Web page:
Beware of the White KnightBlog, Featured — By Larry Shallenberger on September 27, 2011 at 8:00 am
I’m doing some character research for an upcoming book and have been looking a quartet of characters in Revelation we commonly refer to as the Four Horsemen of the Apocalypse.
Interpreters generally see the four horsemen as personifications of “conquest”, “war”, “pestilence/ or famine”, and “death.” They seem to have the same function as did the ten plagues in Egypt that preceded the Exodus. John seems to indicate that these calamities are meant to warn the world that a more ultimate judgment is coming and that there is time to change.
I was fascinated by how much disagreement there is among Christian interpreters over the morality of the Rider of the White Horse. Billy Graham believed the White Rider was the Anti-Christ who was a counterfeit to Jesus, who we see riding a white horse in Revelation 19. Other interpreters see the Rider as being Jesus, himself. Irenaeus popularized this view in the second century.
Not surprisingly, the church historically embraces the White Rider during times of war. When Spain was at war with the Moors, they recast their adopted patron, St. James, as being the White Rider. James “the Just” was depicted as a general going offer to slaughter the infidels who threatened to destroy their Christian way of life. The myth grew until James was re-envisioned as a conquistador, on a white horse. He was known as “St. James the Moor Killer.”
The church placed a second saint on the white horse. St. George became venerated for being martyred for refusing to renounce his faith at Caesar Diocletian’s order. George was a valued officer in the Roman army, but his refusal to recant his faith left Diocletian no choice but to order his execution.
The Crusaders revived St. George’s legend of slaying a dragon. This dragon, historically, was probably a large crocodile that harassed a village. But the crocodile was expanded to be a proper dragon, and St. George was mounted on a white horse, as we can see in this painting:
Images of St. George battling the dragon were embossed on shield and flags and became the guiding image the church used to explain its war against Muslims.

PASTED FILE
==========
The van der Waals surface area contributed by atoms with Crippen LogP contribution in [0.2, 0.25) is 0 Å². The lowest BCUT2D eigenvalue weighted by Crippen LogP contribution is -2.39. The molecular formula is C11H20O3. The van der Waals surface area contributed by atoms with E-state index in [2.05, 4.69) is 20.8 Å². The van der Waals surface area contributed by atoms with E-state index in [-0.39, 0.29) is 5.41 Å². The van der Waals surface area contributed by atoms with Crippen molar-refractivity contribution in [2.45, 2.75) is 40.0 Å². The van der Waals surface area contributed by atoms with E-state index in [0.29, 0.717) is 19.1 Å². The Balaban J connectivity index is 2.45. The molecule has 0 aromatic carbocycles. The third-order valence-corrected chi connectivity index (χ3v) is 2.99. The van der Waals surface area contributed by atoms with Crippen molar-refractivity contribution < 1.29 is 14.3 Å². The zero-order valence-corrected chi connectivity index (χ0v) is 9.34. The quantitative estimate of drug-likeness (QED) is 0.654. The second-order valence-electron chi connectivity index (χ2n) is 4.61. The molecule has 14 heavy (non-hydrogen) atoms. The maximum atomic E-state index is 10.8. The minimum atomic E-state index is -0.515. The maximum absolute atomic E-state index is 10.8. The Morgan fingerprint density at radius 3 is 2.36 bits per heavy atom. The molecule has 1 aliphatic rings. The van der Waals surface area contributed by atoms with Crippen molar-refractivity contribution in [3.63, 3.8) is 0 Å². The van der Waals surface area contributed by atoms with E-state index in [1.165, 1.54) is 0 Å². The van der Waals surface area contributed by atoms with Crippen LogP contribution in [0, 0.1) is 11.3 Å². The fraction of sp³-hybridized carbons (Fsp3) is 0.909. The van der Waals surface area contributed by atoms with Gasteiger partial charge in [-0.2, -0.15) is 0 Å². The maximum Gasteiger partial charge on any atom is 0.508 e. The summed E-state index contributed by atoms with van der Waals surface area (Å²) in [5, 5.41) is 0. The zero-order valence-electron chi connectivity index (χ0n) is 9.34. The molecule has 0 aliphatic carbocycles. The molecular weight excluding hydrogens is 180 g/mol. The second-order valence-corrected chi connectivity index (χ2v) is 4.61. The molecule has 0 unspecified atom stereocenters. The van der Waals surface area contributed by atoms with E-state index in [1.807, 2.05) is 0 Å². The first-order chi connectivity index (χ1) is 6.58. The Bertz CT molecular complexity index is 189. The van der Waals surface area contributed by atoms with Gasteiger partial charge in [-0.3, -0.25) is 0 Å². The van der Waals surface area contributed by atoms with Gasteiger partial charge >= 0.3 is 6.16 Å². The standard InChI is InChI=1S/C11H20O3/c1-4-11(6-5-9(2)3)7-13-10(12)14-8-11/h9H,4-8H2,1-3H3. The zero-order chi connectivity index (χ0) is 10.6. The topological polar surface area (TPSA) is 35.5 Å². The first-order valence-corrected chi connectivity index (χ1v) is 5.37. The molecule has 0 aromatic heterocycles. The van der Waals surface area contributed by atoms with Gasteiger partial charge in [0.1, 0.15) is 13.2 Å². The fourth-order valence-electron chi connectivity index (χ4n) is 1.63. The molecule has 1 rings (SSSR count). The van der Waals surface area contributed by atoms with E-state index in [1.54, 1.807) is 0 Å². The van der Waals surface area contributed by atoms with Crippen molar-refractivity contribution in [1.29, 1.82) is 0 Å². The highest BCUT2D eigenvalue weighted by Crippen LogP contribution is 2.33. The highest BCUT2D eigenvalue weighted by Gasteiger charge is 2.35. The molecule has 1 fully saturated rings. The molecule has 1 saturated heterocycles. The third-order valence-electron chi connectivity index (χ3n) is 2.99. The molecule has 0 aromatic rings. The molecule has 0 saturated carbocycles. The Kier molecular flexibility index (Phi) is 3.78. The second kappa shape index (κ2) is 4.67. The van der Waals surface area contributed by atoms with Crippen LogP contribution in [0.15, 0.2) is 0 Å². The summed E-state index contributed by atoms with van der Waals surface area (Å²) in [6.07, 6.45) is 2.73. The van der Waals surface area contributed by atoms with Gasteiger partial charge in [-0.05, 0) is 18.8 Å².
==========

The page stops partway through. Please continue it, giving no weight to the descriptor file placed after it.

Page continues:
Looking backward through history, its easy to see the excesses of the church and how it used the book of Revelation to legitimize its conquest. By creating a champion on the white horse, their cause became a crucial event in the end times. They were able to borrow the morality of the White Rider and make it their own. These governments possessed the necessary imagery to cast their opponents as the forces of evil. Just War was achieved through clever iconography. The end result was the church being co-opted and manipulated by the state for its own purposes.
During this election cycle, I’m sadly reminded of how these dynamics play into our politics. I am an Evangelical. I’m also a Republican. But I’m saddened by what’s happened at the intersection of those two circles. My party has a history of demonizing its opponents and setting its champions on the white horse of conquest. We talk about taking “America back for God.” We’ve trotted out homosexuals and single mothers and recast them as the dragons needing slain before our families are safe again. Bachmann and Perry have taken up the culture warrior mantle for the party this season, while more sensible candidates such as Huntsman are ignored.
This election season, be suspicious of the candidates painted on the white horse of conquest. Be doubly suspicious when they borrow the language of our sacred scriptures. The church should resemble many things, but the Four Horsemen of the Apocalypse is not one of them.